It’s time for one of those difficult blog posts.

Our mother passed away early on Valentine’s Day.

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She had muscular dystrophy and COPD. So it’s no wonder we—and the doctors—didn’t recognize the symptoms of the brain tumor until the week she died.

And that’s all I want to say about that, because it’s too hard to think of the woman I knew as mother as other than the loving, gracious, tough woman that Mary Woolsey was.

She was first a wife and mother. We found a letter from my father early in their marriage asking her to turn his brown combat boots black using a stiff brush and shoe polish, and send them to where he was serving in the Army. By Thursday, please. I’m positive he got the boots in time.

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She would move aside living room furniture and play soccer with my competitive-soccer-playing brother, fully intending to beat him. She taught my young sister about trust when she told her the secret to getting into the little desktop safe.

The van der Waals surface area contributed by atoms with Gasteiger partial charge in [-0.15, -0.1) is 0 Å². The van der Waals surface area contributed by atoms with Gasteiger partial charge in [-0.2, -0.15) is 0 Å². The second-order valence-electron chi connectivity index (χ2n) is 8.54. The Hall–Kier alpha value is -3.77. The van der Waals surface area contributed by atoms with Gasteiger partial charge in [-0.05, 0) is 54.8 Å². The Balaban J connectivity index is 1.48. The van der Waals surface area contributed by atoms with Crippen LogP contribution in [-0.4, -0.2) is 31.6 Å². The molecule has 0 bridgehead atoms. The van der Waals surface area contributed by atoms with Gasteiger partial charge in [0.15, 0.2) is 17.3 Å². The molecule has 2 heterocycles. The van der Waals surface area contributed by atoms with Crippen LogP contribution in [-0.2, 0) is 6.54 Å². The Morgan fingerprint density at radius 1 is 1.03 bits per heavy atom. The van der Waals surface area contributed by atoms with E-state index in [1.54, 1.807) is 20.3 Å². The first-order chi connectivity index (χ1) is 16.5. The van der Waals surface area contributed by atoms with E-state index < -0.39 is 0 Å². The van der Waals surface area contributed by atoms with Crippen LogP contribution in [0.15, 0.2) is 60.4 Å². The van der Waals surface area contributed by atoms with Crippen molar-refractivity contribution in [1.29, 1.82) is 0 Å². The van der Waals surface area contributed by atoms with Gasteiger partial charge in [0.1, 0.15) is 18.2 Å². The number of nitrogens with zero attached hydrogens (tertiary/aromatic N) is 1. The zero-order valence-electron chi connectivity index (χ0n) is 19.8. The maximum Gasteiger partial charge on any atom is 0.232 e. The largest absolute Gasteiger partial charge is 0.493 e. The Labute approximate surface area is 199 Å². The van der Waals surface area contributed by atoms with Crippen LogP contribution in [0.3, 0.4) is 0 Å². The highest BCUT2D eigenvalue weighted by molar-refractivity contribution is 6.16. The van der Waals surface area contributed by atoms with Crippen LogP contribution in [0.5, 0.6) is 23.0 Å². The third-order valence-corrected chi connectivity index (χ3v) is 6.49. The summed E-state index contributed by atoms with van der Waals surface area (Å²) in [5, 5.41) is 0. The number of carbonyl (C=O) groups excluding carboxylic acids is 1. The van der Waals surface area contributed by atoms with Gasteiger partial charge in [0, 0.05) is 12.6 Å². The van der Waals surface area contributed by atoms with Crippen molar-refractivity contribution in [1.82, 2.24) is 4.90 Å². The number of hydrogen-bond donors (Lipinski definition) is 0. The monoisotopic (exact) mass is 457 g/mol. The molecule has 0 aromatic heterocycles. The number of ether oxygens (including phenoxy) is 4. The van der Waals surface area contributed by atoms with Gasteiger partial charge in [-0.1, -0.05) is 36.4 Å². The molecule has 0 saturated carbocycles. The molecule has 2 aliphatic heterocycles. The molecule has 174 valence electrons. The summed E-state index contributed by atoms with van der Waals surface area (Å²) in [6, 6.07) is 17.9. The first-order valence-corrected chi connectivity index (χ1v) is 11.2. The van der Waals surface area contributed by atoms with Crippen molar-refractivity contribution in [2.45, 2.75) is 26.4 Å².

She took a vicious red pen to all my writing; she is the one who taught me the dream of becoming a published novelist could be mine.

Mom believed fiercely in me, as she believed in all three of us kids and Dad.

Our spouses were never her in-laws. They were family. Each of them was, and is, one of us. She believed in them as well.

Yes, of course, the grandkids were her heart. My daughter knew her as the “gift” grandma. Yet her gifts to any of the grandchildren were personal, meaningful to who they are as individuals—never a grandmother’s attempt to spoil. She believed in them, too.

Her nieces speak of how she was always there for them, and how they remembered her as a woman of humor, a woman they enjoyed being around.

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Mom was a creative soul. Writing, poetry, painting, beadwork…her creative side would never stay quiet. I saw that clearly on vacation with her at a Texas timeshare. I woke up and went looking for Mom. There she sat on the veranda in a bright red floral robe, stock still as hummingbirds flittered around her. (And here is where tears well up…I can’t call and ask Mom if hummingbirds flit, or if they flitter.)

She was a journalist. She met queens and presidents (Nixon and Johnson). She taught generations of journalists how to be journalists. As a reporter herself, then city editor, then managing editor of the Wyoming Tribune-Eagle, she interviewed mayors, governors, Senators, Representatives—stood toe-to-toe with them when necessary.

She taught us to stand, unafraid, for right.

She taught us respect and gratefulness for the people in our lives.

She taught us the power and importance of family.

That is the Mary Woolsey I knew.

Blessings, all!

Voni

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